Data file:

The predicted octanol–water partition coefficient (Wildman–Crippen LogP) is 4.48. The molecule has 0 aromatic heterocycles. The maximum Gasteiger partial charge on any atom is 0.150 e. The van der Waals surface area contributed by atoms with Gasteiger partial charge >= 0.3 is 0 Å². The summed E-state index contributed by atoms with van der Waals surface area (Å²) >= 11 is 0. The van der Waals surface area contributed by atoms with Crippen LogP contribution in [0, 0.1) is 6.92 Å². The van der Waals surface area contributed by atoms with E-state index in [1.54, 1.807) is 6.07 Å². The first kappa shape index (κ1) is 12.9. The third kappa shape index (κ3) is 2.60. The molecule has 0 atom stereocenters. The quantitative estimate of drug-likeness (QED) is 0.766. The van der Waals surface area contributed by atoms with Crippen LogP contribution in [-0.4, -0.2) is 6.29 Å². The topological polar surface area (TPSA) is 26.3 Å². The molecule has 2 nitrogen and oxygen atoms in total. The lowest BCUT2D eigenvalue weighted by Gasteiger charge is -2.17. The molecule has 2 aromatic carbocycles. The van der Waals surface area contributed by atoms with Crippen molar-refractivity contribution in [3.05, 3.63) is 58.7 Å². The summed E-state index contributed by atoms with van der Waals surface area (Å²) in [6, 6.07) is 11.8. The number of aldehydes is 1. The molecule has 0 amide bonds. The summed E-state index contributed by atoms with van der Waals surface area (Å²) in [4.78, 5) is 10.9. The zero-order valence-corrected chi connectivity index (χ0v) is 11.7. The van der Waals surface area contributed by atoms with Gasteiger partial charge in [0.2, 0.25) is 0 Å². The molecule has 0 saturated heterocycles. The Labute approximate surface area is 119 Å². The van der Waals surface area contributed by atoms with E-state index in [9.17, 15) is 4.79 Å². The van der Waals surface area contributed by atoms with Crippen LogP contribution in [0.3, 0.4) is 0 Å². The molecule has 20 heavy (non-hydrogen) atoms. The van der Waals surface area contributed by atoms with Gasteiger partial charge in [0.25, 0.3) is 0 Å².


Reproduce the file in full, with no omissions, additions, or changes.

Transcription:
The predicted octanol–water partition coefficient (Wildman–Crippen LogP) is 4.48. The molecule has 0 aromatic heterocycles. The maximum Gasteiger partial charge on any atom is 0.150 e. The van der Waals surface area contributed by atoms with Gasteiger partial charge >= 0.3 is 0 Å². The summed E-state index contributed by atoms with van der Waals surface area (Å²) >= 11 is 0. The van der Waals surface area contributed by atoms with Crippen LogP contribution in [0, 0.1) is 6.92 Å². The van der Waals surface area contributed by atoms with E-state index in [1.54, 1.807) is 6.07 Å². The first kappa shape index (κ1) is 12.9. The third kappa shape index (κ3) is 2.60. The molecule has 0 atom stereocenters. The quantitative estimate of drug-likeness (QED) is 0.766. The van der Waals surface area contributed by atoms with Crippen LogP contribution in [-0.4, -0.2) is 6.29 Å². The topological polar surface area (TPSA) is 26.3 Å². The molecule has 2 nitrogen and oxygen atoms in total. The lowest BCUT2D eigenvalue weighted by Gasteiger charge is -2.17. The molecule has 2 aromatic carbocycles. The van der Waals surface area contributed by atoms with Crippen molar-refractivity contribution in [3.05, 3.63) is 58.7 Å². The summed E-state index contributed by atoms with van der Waals surface area (Å²) in [6, 6.07) is 11.8. The number of aldehydes is 1. The molecule has 0 amide bonds. The summed E-state index contributed by atoms with van der Waals surface area (Å²) in [4.78, 5) is 10.9. The zero-order valence-corrected chi connectivity index (χ0v) is 11.7. The van der Waals surface area contributed by atoms with Gasteiger partial charge in [0.2, 0.25) is 0 Å². The molecule has 0 saturated heterocycles. The Labute approximate surface area is 119 Å². The van der Waals surface area contributed by atoms with E-state index in [9.17, 15) is 4.79 Å². The van der Waals surface area contributed by atoms with Crippen LogP contribution in [0.3, 0.4) is 0 Å². The molecule has 20 heavy (non-hydrogen) atoms. The van der Waals surface area contributed by atoms with Gasteiger partial charge in [0.25, 0.3) is 0 Å².